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09 Jul 2014

RMB internationalisation

RMB gathers pace

Barriers still remain despite growing interest in the RMB and trade with China

Only 22 per cent of businesses are using the renminbi (RMB) for cross-border trade with China despite the country’s growing importance to the global economy, according to research carried out for HSBC. The RMB Internationalisation Study 2014 covered more than 1,300 businesses in 11 countries and territories. It also found that 32 per cent of the companies trading with China that did not currently use the RMB were planning to do so in the future.

Outside mainland China, Taiwan and Hong Kong, RMB use was led by companies in France and Germany. Among companies already using the currency, 59 per cent expected their level of cross-border RMB activities to increase over the next 12 months. Their principal reasons for using the RMB were convenience, reduced foreign exchange risks or costs, and requests from trading counterparts, according to the survey.

Their principal reasons for using the RMB were convenience, reduced foreign exchange risks or costs, and requests from trading partners

Businesses that are considering adopting the RMB cited winning more business and meeting requests from trading partners as their main incentives. Businesses in the UK, mainland China and Taiwan were the most likely to start using the currency.

Respondents were also optimistic about their prospects of trade with mainland China, with 59 per cent anticipating that this would increase in the next 12 months.

Despite growing interest in the RMB and trade with China, barriers to the currency’s adoption and use in cross-border settlements remain. Respondents named the simplification of procedures, further liberalisation of the exchange rate and the expansion of the types of transactions that can be carried out in RMB as the top three ways in which the future growth of RMB cross-border business could be encouraged.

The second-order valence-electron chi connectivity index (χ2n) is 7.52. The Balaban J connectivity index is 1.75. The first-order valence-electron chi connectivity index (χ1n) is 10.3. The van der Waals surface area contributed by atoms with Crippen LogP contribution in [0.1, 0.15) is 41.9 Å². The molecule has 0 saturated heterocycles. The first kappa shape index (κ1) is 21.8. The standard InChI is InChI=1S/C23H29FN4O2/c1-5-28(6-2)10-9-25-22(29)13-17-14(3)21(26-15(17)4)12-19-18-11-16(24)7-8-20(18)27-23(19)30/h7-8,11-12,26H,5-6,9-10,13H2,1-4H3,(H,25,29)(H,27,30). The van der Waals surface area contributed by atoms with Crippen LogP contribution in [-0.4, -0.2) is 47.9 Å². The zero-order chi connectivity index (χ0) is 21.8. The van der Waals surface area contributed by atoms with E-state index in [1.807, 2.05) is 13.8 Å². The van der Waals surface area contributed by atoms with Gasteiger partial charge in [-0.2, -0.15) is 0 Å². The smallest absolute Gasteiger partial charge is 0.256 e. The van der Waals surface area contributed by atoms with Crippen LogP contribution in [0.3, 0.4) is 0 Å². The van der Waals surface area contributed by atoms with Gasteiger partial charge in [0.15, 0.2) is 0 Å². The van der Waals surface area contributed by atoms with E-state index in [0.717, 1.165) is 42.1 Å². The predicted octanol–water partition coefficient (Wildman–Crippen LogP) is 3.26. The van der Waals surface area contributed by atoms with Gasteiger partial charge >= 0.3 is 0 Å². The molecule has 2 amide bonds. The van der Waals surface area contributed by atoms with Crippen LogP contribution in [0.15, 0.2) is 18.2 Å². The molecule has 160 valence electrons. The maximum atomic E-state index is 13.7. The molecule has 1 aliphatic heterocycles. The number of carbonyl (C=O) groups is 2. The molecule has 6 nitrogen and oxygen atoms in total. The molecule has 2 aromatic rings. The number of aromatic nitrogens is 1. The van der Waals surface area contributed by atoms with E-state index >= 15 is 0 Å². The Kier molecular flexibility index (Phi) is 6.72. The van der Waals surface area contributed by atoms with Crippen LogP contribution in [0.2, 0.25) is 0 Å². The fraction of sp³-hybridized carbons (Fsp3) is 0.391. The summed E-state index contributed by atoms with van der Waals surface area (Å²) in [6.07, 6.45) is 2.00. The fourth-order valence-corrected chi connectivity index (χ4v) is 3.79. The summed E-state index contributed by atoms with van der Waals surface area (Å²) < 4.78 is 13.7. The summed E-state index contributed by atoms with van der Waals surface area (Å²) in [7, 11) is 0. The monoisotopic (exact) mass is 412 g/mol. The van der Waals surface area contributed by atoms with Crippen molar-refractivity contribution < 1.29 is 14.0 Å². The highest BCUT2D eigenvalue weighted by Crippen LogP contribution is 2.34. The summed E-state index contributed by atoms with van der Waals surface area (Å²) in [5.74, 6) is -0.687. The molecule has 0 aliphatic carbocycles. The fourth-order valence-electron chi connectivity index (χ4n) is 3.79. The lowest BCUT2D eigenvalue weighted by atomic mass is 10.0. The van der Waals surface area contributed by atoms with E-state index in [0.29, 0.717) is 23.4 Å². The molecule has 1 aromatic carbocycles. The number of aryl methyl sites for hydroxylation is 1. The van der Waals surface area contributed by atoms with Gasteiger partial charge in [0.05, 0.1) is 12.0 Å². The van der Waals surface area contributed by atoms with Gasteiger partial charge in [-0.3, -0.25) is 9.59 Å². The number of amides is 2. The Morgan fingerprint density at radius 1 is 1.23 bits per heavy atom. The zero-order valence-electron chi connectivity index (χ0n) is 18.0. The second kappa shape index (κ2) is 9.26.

The expansion of the RMB in foreign trade settlement is the first step in China’s three-stage plan to internationalise the currency. Significant progress has been made. According to SWIFT, the RMB has overtaken the euro to become the second-most used currency in global trade finance after the US dollar. In 2013, the RMB was used to settle 18 per cent of China’s total trade, compared with 3 per cent in 2010. HSBC expects this to reach 30 per cent by the end of 2015.

About the RMB Survey
HSBC commissioned Nielsen to conduct a market survey of 1,304 international companies that currently do business with mainland China or are a business in mainland China that imports/exports outside of the region. The survey was in field between 3 April and 7 May 2014 and was undertaken to understand clients’ attitudes towards using RMB, reasons of using / not using RMB for trade and investment activities, as well as other insights they can offer about the RMB. The research surveyed international businesses in Australia (n=100), China (n=200), Germany (n=100), Hong Kong (n=200), Singapore (n=100), the UK (n=100), the USA (n=100), Canada (n=100), Taiwan (n=100), France (n=100), and the UAE (n=100). Of the companies surveyed, approximately 50 per cent had an annual sales turnover of between USD3 million and USD50 million, 40 per cent had a turnover of between USD50 million and USD500 million and 10 per cent had an annual sales turnover above USD500 million. (Copyright © 2014, The Nielsen Company)

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